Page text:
Impact of the smoke-free workplace legislation on smoking behaviour, risk perception & stigmatisation
Lonergan, Bernie J.
University College Cork
The Republic of Ireland became the first European country to implement nationwide smoke-free workplace legislation. Aims: To determine prevalence of smoking among bar workers and estimate the impact of the smoke-free workplace legislation on their smoking behaviour to that of a comparable general population sample. To approximate the influence of tobacco control measures on risk perception of second-hand smoke (SHS) among the general population. To explore the de-normalisation of smoking behaviour and the potential increased stigmatisation of smokers and their smoking. Methods: Prevalence estimates and behavioural changes were examined among a random sample of bar workers before and 1 year after the smoke-free legislation; comparisons made with a general population sub-sample. Changes in risk knowledge related to SHS exposure were based on general population data. Qualitative interviews were conducted among a purposive sample of smokers and non-smokers four years after the implementation of the legislation. Results: Smoking prevalence was extremely high among bar workers. Smoking prevalence dropped in bar workers and significantly among the general population 1 year post ban while cigarette consumption dropped significantly among bar workers. Disparity in knowledge between smokers and non-smoker of risk associated with SHS exposure reduced. Lack of understanding of the risk of ear infections in children posed by SHS exposure was notable. Evidence for advanced de-normalisation of smoking behaviour and intensification of stigma because of the introduction of the legislation was dependent on many factors, quality of smoking facilities played a key role. Conclusions: Ireland’s smoke-free legislation was associated with a drop in prevalence and cigarette consumption. Disparity in knowledge between smokers and non-smokers of the risk posed by SHS exposure reduced however the risk of ear infections in children needs to be effectively disseminated. The proliferation of ‘good’ smoking areas may diminish the potential to reduce smoking behaviour and de-normalise smoking.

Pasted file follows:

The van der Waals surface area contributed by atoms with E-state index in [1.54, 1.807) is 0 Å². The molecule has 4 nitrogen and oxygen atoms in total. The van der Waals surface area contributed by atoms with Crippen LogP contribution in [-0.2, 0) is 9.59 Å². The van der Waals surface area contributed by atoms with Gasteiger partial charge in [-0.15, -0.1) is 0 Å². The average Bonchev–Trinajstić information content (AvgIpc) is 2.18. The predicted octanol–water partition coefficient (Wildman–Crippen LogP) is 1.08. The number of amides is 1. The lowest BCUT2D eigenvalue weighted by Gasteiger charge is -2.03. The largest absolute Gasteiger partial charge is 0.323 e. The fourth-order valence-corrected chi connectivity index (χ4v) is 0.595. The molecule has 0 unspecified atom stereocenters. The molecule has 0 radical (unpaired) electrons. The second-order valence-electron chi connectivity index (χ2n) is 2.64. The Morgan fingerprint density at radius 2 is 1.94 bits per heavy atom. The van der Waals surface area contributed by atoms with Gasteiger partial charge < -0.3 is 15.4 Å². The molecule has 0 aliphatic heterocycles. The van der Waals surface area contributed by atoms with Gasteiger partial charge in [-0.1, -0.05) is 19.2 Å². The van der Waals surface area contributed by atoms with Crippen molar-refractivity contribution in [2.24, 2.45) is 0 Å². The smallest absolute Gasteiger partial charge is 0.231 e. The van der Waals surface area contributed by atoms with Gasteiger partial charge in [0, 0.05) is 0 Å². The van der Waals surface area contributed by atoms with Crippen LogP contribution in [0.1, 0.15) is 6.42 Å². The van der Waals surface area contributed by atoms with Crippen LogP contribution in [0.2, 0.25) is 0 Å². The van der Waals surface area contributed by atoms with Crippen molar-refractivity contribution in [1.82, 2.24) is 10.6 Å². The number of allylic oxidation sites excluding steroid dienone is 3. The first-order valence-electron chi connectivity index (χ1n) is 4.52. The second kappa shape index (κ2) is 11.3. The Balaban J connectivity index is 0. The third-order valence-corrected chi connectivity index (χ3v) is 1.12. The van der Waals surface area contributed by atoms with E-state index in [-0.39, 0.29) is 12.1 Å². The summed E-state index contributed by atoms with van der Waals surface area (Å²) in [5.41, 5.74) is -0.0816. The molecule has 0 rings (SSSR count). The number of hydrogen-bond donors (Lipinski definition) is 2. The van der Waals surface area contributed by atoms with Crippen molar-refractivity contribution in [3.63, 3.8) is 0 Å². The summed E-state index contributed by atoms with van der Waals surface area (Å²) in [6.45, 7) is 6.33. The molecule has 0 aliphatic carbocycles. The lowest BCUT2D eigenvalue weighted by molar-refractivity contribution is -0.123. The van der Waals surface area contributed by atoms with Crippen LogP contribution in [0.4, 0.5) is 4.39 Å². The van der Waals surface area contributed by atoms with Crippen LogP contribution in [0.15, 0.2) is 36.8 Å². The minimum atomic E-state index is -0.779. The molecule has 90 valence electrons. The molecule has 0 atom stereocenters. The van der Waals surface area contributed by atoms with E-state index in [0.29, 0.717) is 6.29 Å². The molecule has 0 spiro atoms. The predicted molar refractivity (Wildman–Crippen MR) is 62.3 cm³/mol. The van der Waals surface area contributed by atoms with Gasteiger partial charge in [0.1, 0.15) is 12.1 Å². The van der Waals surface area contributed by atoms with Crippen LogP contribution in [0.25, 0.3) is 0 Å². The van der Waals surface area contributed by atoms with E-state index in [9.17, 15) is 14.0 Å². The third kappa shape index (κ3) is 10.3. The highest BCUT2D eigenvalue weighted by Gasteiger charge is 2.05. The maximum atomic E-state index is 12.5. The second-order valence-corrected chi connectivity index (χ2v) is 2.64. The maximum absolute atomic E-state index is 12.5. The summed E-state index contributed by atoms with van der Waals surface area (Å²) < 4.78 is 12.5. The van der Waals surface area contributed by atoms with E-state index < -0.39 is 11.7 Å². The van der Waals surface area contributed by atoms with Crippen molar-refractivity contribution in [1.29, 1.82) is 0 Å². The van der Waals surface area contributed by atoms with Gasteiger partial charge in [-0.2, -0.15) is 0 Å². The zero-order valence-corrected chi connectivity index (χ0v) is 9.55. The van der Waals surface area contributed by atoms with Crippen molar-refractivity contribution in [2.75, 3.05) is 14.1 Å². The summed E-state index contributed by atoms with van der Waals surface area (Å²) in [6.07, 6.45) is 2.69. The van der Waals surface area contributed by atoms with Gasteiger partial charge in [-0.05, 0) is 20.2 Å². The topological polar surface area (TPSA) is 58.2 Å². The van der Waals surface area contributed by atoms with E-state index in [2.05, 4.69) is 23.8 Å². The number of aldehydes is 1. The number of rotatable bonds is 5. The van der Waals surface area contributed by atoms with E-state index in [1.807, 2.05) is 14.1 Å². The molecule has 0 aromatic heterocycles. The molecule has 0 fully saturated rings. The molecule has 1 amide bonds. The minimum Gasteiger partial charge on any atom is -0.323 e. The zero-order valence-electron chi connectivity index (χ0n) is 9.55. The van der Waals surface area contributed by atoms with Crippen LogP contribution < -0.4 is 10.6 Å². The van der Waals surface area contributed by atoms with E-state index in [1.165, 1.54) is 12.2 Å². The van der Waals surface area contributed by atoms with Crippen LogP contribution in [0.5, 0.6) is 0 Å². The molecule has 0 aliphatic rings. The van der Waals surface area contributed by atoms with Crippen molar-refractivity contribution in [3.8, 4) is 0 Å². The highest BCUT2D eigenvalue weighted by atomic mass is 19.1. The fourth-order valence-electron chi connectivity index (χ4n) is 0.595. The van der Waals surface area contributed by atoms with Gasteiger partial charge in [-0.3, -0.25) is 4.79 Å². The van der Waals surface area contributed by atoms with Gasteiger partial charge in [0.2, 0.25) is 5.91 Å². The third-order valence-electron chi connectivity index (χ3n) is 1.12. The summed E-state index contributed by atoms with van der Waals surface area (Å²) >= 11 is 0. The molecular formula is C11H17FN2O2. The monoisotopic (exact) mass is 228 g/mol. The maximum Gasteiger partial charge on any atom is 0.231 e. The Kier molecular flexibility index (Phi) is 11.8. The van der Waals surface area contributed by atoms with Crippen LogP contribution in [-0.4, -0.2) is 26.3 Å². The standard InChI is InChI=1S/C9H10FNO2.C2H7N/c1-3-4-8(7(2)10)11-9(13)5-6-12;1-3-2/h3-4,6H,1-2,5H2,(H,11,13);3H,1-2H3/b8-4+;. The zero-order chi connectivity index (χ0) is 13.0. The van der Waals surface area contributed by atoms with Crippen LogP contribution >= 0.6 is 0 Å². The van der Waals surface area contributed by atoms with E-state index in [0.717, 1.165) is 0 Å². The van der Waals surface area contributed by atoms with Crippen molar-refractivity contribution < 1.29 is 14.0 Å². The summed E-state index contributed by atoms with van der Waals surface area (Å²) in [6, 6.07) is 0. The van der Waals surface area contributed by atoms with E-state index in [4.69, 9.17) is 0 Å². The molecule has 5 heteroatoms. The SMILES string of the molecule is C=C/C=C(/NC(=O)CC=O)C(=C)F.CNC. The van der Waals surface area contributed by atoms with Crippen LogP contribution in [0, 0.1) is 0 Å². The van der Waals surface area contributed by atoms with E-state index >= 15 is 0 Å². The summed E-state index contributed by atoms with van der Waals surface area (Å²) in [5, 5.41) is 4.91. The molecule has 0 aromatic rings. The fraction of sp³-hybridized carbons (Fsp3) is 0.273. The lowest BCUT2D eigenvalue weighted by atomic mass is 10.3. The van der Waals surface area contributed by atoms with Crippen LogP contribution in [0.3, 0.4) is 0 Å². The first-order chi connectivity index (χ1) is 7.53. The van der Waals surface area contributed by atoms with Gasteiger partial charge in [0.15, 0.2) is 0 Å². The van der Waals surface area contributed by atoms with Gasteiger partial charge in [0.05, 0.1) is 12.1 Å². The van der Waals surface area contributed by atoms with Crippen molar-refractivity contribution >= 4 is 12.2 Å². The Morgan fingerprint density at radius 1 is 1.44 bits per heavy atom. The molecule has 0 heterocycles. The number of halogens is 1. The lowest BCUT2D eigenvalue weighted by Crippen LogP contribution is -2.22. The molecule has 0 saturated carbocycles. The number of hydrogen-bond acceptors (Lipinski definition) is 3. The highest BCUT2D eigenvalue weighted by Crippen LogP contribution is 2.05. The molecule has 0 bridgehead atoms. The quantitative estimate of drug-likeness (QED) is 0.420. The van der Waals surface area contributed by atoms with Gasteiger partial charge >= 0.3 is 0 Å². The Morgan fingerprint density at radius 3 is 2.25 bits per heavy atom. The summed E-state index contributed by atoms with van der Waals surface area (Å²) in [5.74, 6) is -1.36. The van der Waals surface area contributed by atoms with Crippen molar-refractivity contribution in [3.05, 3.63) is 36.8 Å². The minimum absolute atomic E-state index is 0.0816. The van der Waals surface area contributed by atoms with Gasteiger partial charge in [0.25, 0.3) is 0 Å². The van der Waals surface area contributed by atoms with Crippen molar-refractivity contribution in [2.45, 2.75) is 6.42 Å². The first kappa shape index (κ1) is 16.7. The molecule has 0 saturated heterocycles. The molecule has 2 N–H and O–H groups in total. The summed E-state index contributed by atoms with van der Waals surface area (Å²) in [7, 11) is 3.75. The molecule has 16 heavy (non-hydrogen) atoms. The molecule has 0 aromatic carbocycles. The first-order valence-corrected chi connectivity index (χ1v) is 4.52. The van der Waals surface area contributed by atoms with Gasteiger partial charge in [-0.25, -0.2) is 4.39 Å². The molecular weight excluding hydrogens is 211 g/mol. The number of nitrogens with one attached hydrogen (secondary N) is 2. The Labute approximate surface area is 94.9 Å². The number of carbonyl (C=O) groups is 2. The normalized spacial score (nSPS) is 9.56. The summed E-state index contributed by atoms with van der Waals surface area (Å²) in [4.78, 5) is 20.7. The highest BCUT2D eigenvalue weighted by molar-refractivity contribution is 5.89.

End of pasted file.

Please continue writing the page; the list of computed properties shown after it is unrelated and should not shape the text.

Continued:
Smoke-free legislation , Second hand smoke , Risk perception , Stigmatisation , Pub , De-normalisation , Smoking ban , Tobacco control
Lonergan, B. J. 2013. Impact of the smoke-free workplace legislation on smoking behaviour, risk perception & stigmatisation. PhD Thesis, University College Cork.